Debugging Strategies for Angular Applications cover image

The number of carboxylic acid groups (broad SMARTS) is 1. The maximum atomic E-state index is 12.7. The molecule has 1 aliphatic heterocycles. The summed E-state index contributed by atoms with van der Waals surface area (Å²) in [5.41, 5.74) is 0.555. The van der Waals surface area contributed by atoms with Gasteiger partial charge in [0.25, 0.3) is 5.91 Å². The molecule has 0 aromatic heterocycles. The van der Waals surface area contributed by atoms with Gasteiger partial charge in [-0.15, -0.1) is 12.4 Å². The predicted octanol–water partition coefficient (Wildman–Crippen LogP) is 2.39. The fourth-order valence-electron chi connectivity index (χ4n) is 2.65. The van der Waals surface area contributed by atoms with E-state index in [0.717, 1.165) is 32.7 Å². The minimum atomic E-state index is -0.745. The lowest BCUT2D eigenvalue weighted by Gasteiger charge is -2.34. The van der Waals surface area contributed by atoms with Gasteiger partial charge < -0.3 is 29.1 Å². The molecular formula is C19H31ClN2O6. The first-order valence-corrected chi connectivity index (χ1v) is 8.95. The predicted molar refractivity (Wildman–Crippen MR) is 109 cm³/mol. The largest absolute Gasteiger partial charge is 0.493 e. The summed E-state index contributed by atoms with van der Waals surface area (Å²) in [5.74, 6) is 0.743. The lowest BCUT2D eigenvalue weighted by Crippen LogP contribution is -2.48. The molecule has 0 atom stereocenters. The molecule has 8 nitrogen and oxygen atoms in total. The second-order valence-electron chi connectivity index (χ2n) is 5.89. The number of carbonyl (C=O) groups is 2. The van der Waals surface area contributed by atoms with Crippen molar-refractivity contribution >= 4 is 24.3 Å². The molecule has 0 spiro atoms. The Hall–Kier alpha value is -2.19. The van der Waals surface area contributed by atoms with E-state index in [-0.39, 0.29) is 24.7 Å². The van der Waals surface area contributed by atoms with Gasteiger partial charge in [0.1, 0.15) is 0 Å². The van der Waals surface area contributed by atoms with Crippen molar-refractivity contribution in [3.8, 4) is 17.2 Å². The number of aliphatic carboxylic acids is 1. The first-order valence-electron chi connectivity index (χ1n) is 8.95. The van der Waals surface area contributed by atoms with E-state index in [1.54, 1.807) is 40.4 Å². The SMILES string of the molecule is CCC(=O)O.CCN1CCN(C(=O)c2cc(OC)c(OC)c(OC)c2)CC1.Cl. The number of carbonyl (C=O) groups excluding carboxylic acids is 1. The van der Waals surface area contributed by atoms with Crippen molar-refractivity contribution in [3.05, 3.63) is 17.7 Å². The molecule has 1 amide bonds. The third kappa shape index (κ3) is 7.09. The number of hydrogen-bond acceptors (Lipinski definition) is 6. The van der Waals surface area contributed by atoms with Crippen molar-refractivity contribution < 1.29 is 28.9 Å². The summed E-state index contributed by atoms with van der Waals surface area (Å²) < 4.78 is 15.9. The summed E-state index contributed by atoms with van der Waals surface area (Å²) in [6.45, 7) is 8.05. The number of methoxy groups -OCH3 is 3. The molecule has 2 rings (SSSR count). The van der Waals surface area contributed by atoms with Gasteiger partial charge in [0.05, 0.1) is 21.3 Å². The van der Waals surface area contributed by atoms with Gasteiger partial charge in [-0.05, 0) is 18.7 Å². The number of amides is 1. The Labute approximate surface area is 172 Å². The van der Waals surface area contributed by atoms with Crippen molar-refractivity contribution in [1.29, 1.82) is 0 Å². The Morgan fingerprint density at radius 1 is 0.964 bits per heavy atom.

Debugging Strategies for Angular Applications